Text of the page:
File projectDir = getSpincastProcessUtils()
        .executeGoalOnExternalMavenProject(new ResourceInfo("/myMavenProject", true),
                                           MavenProjectGoal.PACKAGE,
                                           SpincastStatics.map("spincastVersion",
                                                               spincastVersion));

File jarFile = new File(projectDir, 
                        "target/project-artifact-name-" + spincastVersion + ".jar");
assertTrue(jarFile.isFile());

Explanation :

  • 1 : We get the current Spincast version. We will use replace a placeholder in the project's pom.xml file with this version.
  • 4 : We call the executeGoalOnExternalMavenProject() method. The first parameter is the path to the Maven project. Here, the project is on the classpath ("true").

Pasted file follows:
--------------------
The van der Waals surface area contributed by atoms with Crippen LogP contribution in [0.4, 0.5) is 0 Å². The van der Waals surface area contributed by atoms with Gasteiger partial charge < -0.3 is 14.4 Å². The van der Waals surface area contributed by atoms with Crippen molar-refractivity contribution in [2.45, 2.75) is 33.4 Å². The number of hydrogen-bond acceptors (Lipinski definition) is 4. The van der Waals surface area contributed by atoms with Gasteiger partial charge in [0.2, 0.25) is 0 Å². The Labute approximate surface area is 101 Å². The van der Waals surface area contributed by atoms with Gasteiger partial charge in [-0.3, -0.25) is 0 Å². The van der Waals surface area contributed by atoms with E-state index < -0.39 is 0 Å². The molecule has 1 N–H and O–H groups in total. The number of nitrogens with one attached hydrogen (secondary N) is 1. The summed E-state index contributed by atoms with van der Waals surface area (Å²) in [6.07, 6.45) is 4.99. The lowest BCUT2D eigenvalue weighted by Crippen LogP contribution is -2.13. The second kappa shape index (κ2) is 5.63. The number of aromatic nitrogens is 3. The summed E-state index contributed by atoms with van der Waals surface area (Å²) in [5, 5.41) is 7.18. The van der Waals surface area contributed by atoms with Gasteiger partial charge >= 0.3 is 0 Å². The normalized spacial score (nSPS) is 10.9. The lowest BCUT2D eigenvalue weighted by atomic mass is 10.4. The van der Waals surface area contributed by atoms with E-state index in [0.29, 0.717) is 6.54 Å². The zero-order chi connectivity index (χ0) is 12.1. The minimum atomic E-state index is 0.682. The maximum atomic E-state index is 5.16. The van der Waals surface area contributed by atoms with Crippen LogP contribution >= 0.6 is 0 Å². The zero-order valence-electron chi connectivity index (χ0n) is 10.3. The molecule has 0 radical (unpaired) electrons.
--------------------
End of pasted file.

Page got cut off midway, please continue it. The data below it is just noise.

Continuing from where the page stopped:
• 5 : We specify the Maven goal to run. In this example, we will call the "package" goal so the .jar associated with this project is generated.
  • 6-7 : The parameters to be used to replace placeholders in the project's pom.xml file (the Templating Engine is used to do so).
  • 9-11: A simple assertion to show that the project has been packaged successfully and that the associated .jar file has been successfully generated!

Have a look at this test for a real example of running a goal on an external Maven project.

Executing an external program, asynchronously

The executeAsync(...) method allows you to run an external program and to keep control over the created process.

Here is an example where we run an executable .jar file programmatically:

ProcessExecutionHandlerDefault handler = new ProcessExecutionHandlerDefault() {
    @Override
    public void onSystemOut(String line) {
        System.out.println("[jar out] - " + line);
    }
};

// Start an executable jar
getSpincastProcessUtils().executeAsync(handler,